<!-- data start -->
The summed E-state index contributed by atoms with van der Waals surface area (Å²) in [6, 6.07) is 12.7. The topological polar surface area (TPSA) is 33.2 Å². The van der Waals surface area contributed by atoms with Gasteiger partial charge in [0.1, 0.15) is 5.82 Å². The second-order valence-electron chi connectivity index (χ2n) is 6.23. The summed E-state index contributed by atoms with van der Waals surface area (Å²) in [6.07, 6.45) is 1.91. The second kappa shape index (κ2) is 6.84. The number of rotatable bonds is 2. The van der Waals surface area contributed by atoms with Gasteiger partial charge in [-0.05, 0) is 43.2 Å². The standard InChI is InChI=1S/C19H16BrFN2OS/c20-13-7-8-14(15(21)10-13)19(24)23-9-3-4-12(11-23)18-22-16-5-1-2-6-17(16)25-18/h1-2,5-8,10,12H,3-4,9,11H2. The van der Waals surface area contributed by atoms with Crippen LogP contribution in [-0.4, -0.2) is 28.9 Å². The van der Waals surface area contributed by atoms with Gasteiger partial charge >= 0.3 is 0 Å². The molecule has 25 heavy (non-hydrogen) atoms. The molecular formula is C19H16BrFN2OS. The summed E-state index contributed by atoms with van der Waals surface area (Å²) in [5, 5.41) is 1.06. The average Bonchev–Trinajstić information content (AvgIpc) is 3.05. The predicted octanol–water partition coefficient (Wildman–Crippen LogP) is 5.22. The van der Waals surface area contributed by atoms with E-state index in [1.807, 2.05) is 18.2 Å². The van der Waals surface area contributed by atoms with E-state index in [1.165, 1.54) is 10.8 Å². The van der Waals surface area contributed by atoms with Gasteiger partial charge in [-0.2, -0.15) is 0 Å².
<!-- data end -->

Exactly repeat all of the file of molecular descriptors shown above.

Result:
The summed E-state index contributed by atoms with van der Waals surface area (Å²) in [6, 6.07) is 12.7. The topological polar surface area (TPSA) is 33.2 Å². The van der Waals surface area contributed by atoms with Gasteiger partial charge in [0.1, 0.15) is 5.82 Å². The second-order valence-electron chi connectivity index (χ2n) is 6.23. The summed E-state index contributed by atoms with van der Waals surface area (Å²) in [6.07, 6.45) is 1.91. The second kappa shape index (κ2) is 6.84. The number of rotatable bonds is 2. The van der Waals surface area contributed by atoms with Gasteiger partial charge in [-0.05, 0) is 43.2 Å². The standard InChI is InChI=1S/C19H16BrFN2OS/c20-13-7-8-14(15(21)10-13)19(24)23-9-3-4-12(11-23)18-22-16-5-1-2-6-17(16)25-18/h1-2,5-8,10,12H,3-4,9,11H2. The van der Waals surface area contributed by atoms with Crippen LogP contribution in [-0.4, -0.2) is 28.9 Å². The van der Waals surface area contributed by atoms with Gasteiger partial charge >= 0.3 is 0 Å². The molecule has 25 heavy (non-hydrogen) atoms. The molecular formula is C19H16BrFN2OS. The summed E-state index contributed by atoms with van der Waals surface area (Å²) in [5, 5.41) is 1.06. The average Bonchev–Trinajstić information content (AvgIpc) is 3.05. The predicted octanol–water partition coefficient (Wildman–Crippen LogP) is 5.22. The van der Waals surface area contributed by atoms with E-state index in [1.807, 2.05) is 18.2 Å². The van der Waals surface area contributed by atoms with E-state index in [1.165, 1.54) is 10.8 Å². The van der Waals surface area contributed by atoms with Gasteiger partial charge in [-0.2, -0.15) is 0 Å².